BNHS against use of wildlife for religious and cultural practices

In response to a recent change suggested in the draft wildlife policy on distinction between hunting and use of wildlife for cultural practices, the Bombay Natural History Society (BNHS), along with other NGOs, has sent a letter to the Ministry of Environment, Forests & Climate Change (MoEF&CC) seeking to drop the new clause.

The suggestion allows “use of wild species for religious and cultural practices.” In order to avoid confrontation between enforcement authorities and communities, the draft suggests distinction between hunting and use for religious/cultural practices, with appropriate safeguards and cruelty prevention regulations.

The BNHS, in association with Aaranyak, Wildlife Protection Society of India, TRAFFIC-India and Wildlife Society of Orissa, has written a letter to the MoEF&CC urging it to reject this suggestion.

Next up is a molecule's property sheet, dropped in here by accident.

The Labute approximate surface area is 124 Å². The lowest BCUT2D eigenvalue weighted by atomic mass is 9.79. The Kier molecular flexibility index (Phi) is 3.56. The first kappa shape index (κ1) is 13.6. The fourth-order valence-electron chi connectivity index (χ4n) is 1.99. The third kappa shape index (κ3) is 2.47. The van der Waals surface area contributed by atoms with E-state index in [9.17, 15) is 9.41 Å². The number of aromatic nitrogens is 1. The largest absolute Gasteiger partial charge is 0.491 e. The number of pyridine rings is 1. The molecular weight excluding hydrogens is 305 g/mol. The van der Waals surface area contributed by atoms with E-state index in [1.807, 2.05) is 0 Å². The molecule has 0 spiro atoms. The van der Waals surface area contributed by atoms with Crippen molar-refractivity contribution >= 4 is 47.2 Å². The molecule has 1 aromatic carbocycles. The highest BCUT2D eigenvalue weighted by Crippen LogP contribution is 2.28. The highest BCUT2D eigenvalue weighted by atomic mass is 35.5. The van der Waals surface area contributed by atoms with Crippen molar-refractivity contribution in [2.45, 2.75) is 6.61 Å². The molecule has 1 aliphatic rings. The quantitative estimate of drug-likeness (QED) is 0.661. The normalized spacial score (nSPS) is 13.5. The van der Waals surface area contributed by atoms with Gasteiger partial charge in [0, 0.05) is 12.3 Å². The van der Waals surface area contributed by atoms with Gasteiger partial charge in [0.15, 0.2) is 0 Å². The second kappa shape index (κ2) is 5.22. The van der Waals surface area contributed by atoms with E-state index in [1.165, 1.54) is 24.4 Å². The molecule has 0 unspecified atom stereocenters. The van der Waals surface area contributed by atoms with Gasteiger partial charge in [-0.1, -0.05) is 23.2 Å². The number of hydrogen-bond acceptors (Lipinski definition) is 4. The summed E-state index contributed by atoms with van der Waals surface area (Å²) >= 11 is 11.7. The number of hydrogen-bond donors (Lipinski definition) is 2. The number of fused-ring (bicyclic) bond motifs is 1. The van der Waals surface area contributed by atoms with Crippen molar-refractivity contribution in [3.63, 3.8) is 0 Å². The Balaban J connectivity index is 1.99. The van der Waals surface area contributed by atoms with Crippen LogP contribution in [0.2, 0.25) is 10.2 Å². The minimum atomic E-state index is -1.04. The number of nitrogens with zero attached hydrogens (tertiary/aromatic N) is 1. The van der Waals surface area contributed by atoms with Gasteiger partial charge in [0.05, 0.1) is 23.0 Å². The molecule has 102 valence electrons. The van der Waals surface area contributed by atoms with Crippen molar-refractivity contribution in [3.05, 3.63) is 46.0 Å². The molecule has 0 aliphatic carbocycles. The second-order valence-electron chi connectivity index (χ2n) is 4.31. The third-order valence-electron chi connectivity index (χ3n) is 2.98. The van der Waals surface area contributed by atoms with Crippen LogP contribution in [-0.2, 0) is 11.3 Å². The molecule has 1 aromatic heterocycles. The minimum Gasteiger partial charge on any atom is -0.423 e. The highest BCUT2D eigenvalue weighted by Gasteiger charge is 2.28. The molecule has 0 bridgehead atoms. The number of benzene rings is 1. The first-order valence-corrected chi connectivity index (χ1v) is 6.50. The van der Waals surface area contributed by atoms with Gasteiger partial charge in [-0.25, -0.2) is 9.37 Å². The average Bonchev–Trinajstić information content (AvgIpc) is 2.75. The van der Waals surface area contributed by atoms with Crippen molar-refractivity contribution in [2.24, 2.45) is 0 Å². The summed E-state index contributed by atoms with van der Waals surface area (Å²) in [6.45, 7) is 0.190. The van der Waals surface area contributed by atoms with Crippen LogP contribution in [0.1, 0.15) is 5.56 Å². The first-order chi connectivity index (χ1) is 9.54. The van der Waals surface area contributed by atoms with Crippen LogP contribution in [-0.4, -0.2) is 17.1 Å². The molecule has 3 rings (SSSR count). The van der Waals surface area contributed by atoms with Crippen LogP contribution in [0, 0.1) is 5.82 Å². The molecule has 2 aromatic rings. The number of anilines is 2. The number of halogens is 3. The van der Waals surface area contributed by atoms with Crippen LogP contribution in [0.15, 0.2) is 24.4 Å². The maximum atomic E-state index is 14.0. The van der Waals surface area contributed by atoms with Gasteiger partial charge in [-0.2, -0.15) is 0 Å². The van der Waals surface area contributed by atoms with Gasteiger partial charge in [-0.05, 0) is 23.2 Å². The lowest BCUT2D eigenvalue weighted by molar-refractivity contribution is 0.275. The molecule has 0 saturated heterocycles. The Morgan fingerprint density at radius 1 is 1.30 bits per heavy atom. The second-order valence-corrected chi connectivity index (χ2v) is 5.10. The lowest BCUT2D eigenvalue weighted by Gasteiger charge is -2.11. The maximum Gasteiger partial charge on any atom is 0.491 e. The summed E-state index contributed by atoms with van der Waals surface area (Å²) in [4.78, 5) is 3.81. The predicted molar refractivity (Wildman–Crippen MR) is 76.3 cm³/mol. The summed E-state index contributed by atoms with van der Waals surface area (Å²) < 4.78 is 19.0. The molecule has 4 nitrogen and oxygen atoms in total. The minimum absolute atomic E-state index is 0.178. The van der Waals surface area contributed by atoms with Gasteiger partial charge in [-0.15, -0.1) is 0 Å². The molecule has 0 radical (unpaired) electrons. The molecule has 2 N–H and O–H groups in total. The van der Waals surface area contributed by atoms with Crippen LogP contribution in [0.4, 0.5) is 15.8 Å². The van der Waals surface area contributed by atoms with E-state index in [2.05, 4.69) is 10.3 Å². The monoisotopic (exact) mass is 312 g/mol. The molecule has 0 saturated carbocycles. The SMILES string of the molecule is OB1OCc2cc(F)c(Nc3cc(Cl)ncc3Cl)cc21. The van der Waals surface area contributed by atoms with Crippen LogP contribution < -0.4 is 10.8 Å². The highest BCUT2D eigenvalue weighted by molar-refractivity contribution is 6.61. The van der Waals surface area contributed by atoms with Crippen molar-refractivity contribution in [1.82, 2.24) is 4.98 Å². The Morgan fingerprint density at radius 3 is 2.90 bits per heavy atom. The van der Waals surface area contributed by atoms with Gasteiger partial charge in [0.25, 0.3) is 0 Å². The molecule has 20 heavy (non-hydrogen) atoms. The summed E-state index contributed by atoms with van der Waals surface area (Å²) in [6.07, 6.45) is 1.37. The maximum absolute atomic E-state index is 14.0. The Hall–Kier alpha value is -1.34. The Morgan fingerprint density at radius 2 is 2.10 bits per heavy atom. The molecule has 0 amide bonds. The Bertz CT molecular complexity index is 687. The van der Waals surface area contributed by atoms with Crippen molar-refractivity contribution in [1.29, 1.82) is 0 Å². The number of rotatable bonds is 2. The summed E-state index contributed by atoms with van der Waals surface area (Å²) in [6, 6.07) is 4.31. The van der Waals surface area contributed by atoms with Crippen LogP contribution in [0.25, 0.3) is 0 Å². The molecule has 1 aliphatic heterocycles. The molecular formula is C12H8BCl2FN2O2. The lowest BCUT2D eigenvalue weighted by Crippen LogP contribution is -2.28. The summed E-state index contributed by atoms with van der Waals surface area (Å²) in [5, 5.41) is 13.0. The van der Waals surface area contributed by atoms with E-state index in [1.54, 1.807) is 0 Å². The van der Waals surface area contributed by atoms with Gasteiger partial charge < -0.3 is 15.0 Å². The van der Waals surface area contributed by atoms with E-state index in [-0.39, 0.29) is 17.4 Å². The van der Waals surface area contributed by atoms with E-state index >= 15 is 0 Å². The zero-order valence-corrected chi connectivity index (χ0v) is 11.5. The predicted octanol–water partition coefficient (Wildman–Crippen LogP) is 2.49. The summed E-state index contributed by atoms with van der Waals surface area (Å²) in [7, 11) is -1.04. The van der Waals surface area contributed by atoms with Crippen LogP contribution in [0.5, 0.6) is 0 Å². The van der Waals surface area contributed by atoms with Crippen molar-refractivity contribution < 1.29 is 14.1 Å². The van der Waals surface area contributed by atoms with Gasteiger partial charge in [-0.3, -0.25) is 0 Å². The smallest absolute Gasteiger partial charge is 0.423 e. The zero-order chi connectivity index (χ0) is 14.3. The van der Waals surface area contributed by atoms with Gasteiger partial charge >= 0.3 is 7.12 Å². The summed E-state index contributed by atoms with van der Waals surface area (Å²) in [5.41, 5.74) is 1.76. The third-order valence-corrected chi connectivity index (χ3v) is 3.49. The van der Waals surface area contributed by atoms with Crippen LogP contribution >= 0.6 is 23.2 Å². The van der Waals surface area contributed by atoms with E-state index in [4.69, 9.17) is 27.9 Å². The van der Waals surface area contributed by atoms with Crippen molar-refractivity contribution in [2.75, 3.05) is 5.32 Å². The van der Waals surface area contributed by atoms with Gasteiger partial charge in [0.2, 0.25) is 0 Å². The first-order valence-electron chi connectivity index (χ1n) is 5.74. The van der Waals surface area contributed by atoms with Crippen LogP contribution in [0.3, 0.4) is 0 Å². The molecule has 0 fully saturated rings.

The letter, written last month, has raised several concerns and pointed out that the draft policy will contradict the spirit of the Constitution in terms of ethics and safeguarding the natural wealth of the country.

“Controlled killing of animals has historically fuelled poaching and black markets of wildlife products. This will encourage the existing black market of several threatened species protected under the Indian Wildlife Protection Act,” says the letter. “Many threatened species such as owls and pangolins are nocturnal and hence difficult to monitor and protect. The new suggestion will create loopholes in the protection laws.”

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Printable version | Dec 6, 2021 3:24:39 PM |

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